By Hillel Aron
By Joseph Tsidulko
By Patrick Range McDonald
By David Futch
By Hillel Aron
By Dennis Romero
By Jill Stewart
By Dennis Romero
On the morning of September 11, I leave a message on the answering machine of Randy Newman‘s manager. “Is that second interview we scheduled still on?” Nobody calls back. A thin veil of clouds yawns open to lovely weather, a sparkling blue-and-white mirror image of New York City, minus the smolder of dead planes and wounded buildings that plays in two- or three-minute intervals on CNN. My younger sister, the lawyer, shows up at the door; she can’t go to work because she works downtown and the courts and everything else are closed, and she‘s already packed her infant son off to daycare. Her nerves are too jangled to sit at home and do nothing. I fix her some grits for breakfast, and together we watch more CNN.
Hearing nothing from the Newman camp, I resolve to keep the appointment for professionalism’s sake. My sister in the front seat, I drive to Newman‘s home in the Palisades on highways and roads made clear and more hospitable by disaster, fear and orders to stay home. Overhead the sky is brilliant and boundlessly, stupidly optimistic. It strikes me that the morning so far, with its easy juxtapositions of tragedy and homily, of everything going to hell on television and everything coming up roses where I live, would be perfect fodder for a Newman song.
Look at those mountains,
Look at those trees,
Look at that bum over there,
Man, he’s down on his knees . . .
Newman shouts “Hello!” in a startled voice from upstairs before appearing in the foyer in rumpled shirt and shorts. His television in the spacious dining room is tuned to CNN. He looks bewildered, partly by the unfolding news of the world and partly because I‘ve showed up. He doesn’t seem to know if I‘m supposed to be here any more than I do -- his manager is apparently too upset to return calls. “Okay. Where should we talk?” he mutters, rubbing his head of graying curls and glancing about his palatial house like he’s never seen it before, as if it doesn‘t quite agree with him. We settle on his studio in the back yard. He takes his seat behind his desk, next to the Steinway grand that’s always within reach during conversation.
“I figured this would happen in my lifetime,” he says, fingering the keyboard idly, talking and playing nearly to himself. “I just didn‘t know when. Myself, I’m fine.” We discuss what we know at this point about the attack‘s cause, the logistics, the body count, the futility and the inevitability of U.S. military strikes, of war. But what unsettles him most are things much smaller. “You know, you see it and it’s almost too big to look at,” he says of the hijackings. “Then somebody told me that a guy in the plane that crashed near Pittsburgh went to the bathroom and called 911 and said the plane was being hijacked.” He shakes his head. “When you hear an individual story -- a guy in the men‘s room, and then the plane crashed -- it makes it rougher somehow. You hear there’s a guy, and it becomes real to you. That he had the bravery to say that. It makes it worse.”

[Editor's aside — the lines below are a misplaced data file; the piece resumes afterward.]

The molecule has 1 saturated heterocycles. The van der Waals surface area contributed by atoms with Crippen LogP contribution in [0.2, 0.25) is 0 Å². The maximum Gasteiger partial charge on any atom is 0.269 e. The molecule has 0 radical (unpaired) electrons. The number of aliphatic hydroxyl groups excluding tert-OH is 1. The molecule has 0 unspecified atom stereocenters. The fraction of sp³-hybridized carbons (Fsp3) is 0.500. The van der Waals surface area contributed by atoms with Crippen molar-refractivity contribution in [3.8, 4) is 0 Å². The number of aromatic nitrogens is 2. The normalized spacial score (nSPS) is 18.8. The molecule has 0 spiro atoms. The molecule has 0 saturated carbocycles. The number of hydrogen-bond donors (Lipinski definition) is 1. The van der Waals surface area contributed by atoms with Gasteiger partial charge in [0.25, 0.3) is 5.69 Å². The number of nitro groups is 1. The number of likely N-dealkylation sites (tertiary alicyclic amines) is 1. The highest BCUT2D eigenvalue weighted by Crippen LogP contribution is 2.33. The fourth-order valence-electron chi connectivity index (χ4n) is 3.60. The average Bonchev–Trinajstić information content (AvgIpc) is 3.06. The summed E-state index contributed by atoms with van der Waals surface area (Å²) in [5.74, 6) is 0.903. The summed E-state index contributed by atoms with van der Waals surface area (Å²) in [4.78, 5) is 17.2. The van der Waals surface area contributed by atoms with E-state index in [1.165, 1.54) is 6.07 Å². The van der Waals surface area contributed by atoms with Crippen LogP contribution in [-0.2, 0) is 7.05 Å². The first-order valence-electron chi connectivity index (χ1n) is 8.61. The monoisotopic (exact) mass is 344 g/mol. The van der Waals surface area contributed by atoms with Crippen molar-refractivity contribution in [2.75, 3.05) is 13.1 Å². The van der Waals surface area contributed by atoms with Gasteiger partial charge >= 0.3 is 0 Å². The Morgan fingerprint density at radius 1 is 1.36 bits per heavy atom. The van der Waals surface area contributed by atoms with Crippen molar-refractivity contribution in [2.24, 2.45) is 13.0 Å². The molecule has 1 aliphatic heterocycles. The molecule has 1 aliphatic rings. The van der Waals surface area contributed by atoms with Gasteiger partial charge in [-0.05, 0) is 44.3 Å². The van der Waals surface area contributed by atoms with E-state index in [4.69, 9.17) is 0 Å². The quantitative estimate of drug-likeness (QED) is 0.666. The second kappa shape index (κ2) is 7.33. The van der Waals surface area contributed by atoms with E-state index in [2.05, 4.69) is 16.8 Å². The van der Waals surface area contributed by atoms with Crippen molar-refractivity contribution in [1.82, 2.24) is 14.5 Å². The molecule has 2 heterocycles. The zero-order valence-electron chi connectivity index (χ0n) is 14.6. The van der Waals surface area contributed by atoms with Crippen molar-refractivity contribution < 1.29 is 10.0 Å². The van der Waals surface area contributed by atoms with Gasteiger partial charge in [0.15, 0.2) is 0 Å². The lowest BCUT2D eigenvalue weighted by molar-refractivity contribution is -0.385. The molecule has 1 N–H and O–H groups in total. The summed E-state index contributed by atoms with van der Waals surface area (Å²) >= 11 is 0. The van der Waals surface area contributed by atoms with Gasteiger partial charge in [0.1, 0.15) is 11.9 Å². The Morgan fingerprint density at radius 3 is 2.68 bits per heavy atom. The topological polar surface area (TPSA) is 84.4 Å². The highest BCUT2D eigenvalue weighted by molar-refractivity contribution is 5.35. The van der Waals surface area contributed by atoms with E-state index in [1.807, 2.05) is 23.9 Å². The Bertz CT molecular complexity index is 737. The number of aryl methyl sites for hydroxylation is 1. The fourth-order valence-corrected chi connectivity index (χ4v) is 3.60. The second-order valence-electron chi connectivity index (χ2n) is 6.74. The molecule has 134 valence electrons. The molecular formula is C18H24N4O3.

For nearly 35 years, Randy Newman has been making records, and 2001 is like any other year. He has no comeback album or down-and-out-in-the-industry stories, thanks to a second career as a successful film composer, and thanks to a pop career that, admired as it was, never really ascended in the first place -- to be down and out you must at some point have been high and in, and he never was, quite. So the only reason to write about Randy Newman is that he‘s still Randy Newman, unrealized pop star (the film scoring he calls well-paying grunt work, something to essentially support his studio habit). At 57 he is perhaps more amiable than in the past, but no less a malcontent. Artistically, he’s as much an enigma as he was when he officially arrived on the music scene in the early ‘70s with albums like Good Old Boys and Sail Away. At a time when pop music was splitting its sensibilities in two, echoing the raw anger of the ’60s or offering soothing philosophical counterpoints to it -- the Eagles, Carole King, James Taylor -- Newman was doing neither. He was following some weird interior compass that often led him back, back to slave times or Reconstruction or an obscure historical event, or to various observations tied to no history at all, all of which violated pop music‘s ironclad rule about being in the moment.
He violated other rules, too, never directly addressing love and heartache and broken dreams; though he had plenty of discontent, Newman was not a rebel -- he was too glum and unsexy for that. He was a kind of accidental analyst and humorist who happened to be under 30. He was famous, he knew rhythm, even lived it, but he was never what you’d call hot. Even all the attention generated by the only two Top 40 singles of his career, “Short People” and “I Love L.A.,” focused more on the songs themselves and their questionable sentiments than on the man who thought them up.